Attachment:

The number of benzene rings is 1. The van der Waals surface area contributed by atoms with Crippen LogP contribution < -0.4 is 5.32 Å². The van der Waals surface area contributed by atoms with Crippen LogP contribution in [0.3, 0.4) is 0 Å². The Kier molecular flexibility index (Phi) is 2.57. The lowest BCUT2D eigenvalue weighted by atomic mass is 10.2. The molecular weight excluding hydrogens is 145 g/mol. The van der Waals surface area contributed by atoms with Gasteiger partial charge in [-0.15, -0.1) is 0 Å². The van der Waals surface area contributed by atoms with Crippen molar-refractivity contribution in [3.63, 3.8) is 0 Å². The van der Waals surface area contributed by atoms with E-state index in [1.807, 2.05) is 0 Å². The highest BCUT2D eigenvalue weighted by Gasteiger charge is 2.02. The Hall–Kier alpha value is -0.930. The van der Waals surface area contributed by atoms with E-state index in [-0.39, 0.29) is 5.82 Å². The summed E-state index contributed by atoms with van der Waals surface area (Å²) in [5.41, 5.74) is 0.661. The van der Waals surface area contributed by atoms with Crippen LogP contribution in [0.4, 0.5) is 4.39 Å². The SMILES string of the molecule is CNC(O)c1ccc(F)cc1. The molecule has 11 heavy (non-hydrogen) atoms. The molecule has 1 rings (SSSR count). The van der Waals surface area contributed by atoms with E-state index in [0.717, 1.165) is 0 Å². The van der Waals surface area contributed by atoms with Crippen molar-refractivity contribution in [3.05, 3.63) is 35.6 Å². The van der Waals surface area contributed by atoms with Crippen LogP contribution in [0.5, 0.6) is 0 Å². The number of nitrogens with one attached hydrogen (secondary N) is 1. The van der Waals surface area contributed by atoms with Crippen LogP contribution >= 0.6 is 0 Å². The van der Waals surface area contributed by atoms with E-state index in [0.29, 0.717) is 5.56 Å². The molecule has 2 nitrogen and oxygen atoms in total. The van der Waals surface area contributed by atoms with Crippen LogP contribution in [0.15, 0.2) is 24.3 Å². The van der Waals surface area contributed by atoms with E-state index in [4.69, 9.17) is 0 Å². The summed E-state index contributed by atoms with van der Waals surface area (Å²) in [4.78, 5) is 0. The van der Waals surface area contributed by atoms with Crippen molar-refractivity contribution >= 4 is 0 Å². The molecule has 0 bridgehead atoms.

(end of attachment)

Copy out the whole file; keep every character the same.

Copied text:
The number of benzene rings is 1. The van der Waals surface area contributed by atoms with Crippen LogP contribution < -0.4 is 5.32 Å². The van der Waals surface area contributed by atoms with Crippen LogP contribution in [0.3, 0.4) is 0 Å². The Kier molecular flexibility index (Phi) is 2.57. The lowest BCUT2D eigenvalue weighted by atomic mass is 10.2. The molecular weight excluding hydrogens is 145 g/mol. The van der Waals surface area contributed by atoms with Gasteiger partial charge in [-0.15, -0.1) is 0 Å². The van der Waals surface area contributed by atoms with Crippen molar-refractivity contribution in [3.63, 3.8) is 0 Å². The van der Waals surface area contributed by atoms with E-state index in [1.807, 2.05) is 0 Å². The highest BCUT2D eigenvalue weighted by Gasteiger charge is 2.02. The Hall–Kier alpha value is -0.930. The van der Waals surface area contributed by atoms with E-state index in [-0.39, 0.29) is 5.82 Å². The summed E-state index contributed by atoms with van der Waals surface area (Å²) in [5.41, 5.74) is 0.661. The van der Waals surface area contributed by atoms with Crippen LogP contribution in [0.4, 0.5) is 4.39 Å². The SMILES string of the molecule is CNC(O)c1ccc(F)cc1. The molecule has 11 heavy (non-hydrogen) atoms. The molecule has 1 rings (SSSR count). The van der Waals surface area contributed by atoms with E-state index in [0.717, 1.165) is 0 Å². The van der Waals surface area contributed by atoms with Crippen molar-refractivity contribution in [3.05, 3.63) is 35.6 Å². The van der Waals surface area contributed by atoms with Crippen LogP contribution in [0.5, 0.6) is 0 Å². The number of nitrogens with one attached hydrogen (secondary N) is 1. The van der Waals surface area contributed by atoms with Crippen LogP contribution >= 0.6 is 0 Å². The van der Waals surface area contributed by atoms with E-state index in [0.29, 0.717) is 5.56 Å². The molecule has 2 nitrogen and oxygen atoms in total. The van der Waals surface area contributed by atoms with Crippen LogP contribution in [0.15, 0.2) is 24.3 Å². The van der Waals surface area contributed by atoms with E-state index in [4.69, 9.17) is 0 Å². The summed E-state index contributed by atoms with van der Waals surface area (Å²) in [4.78, 5) is 0. The van der Waals surface area contributed by atoms with Crippen molar-refractivity contribution >= 4 is 0 Å². The molecule has 0 bridgehead atoms.